We have all heard about gum disease, this atrocious condition that awaits all who don’t take preventive measures to protect their teeth or don’t practise good dental hygiene. This looming, mysterious disease affects a high number of people, generally adults over the age of 30.
Before we look at signs and symptoms of gum disease, let us first explain what it is.
The most common and mild form of gum disease is gingivitis, an inflammation of the gums. This is caused by an accumulation of plaque and tartar on the teeth that have not been removed by either regular brushing or dental cleanings. Tartar results from plaque that was not brushed off in time and has hardened, sticking to the teeth. It is a whitish, hard substance at the base of the teeth and can generally be removed only at the dentist. Plaque, on the other hand, is the sticky, bacteria and mucus filled fluid that sticks to the teeth. Regular brushing can generally get rid of plaque.
Gingivitis does not happen over night and is the result of prolonged period without brushing or visiting a dentist. It is generally reversible. If gingivitis is left untreated, it can turn into periodontitis, a more serious condition where the inflammation is around the tooth. The gum no longer surrounds the tooth tightly, leaving space for bacteria to get in and infect the area. Aside from being painful, the tooth may loosen or might need to be extracted.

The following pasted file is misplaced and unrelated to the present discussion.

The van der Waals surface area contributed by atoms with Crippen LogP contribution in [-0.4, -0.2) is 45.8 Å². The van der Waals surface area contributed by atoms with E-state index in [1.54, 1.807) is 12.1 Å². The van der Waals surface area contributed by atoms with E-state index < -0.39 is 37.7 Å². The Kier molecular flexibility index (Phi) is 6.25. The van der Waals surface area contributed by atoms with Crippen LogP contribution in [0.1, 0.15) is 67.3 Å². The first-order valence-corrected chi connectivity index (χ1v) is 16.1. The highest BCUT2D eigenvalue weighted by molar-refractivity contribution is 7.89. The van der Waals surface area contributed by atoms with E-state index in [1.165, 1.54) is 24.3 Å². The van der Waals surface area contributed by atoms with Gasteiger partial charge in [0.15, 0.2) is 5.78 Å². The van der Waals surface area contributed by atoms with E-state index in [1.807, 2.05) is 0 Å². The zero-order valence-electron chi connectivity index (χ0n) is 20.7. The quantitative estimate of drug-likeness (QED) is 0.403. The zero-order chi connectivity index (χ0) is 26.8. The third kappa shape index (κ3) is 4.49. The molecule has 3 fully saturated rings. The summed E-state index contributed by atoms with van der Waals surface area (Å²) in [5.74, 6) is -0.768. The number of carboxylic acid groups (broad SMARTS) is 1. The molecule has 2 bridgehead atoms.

So how do you know if you have signs or symptoms of gum disease? Here are a few tell-tale signs that it is time to consult:
- Your gums are red, swollen and tender
- Your gums bleed when you brush or floss
- Your gums are pulling away from your teeth
- Your teeth become loose or separated from one another
- You may have pus between your gums and your teeth
- You find that you have persistent bad breaths
- You have sores in your mouth
- Your dentures don’t fit as well as they used to
The tricky part with gum disease is that sometimes it progresses without pain, in which case the disease might be quite advanced before it gets treated. That is why it is important to know some of the risk factors, the first one being smoking. As smoking is optional, this gives you yet another good reason to quit. Another factor is associated with certain medical conditions like diabetes or AIDS that make your gums more sensitive.
Whatever your situation is, if you have any doubt that your gums are infected, being red and sensitive, consult your dentist pymble. Some medications may reduce your saliva production, which impacts the protection of your gum, making them more vulnerable. Hormonal changes such as those happening during pregnancy or menopause may leave your gums unprotected, at higher risk for gingivitis. Finally, in some cases, heredity plays a role in an individual’s potential to get gum disease.
Article Submitted By Community Writer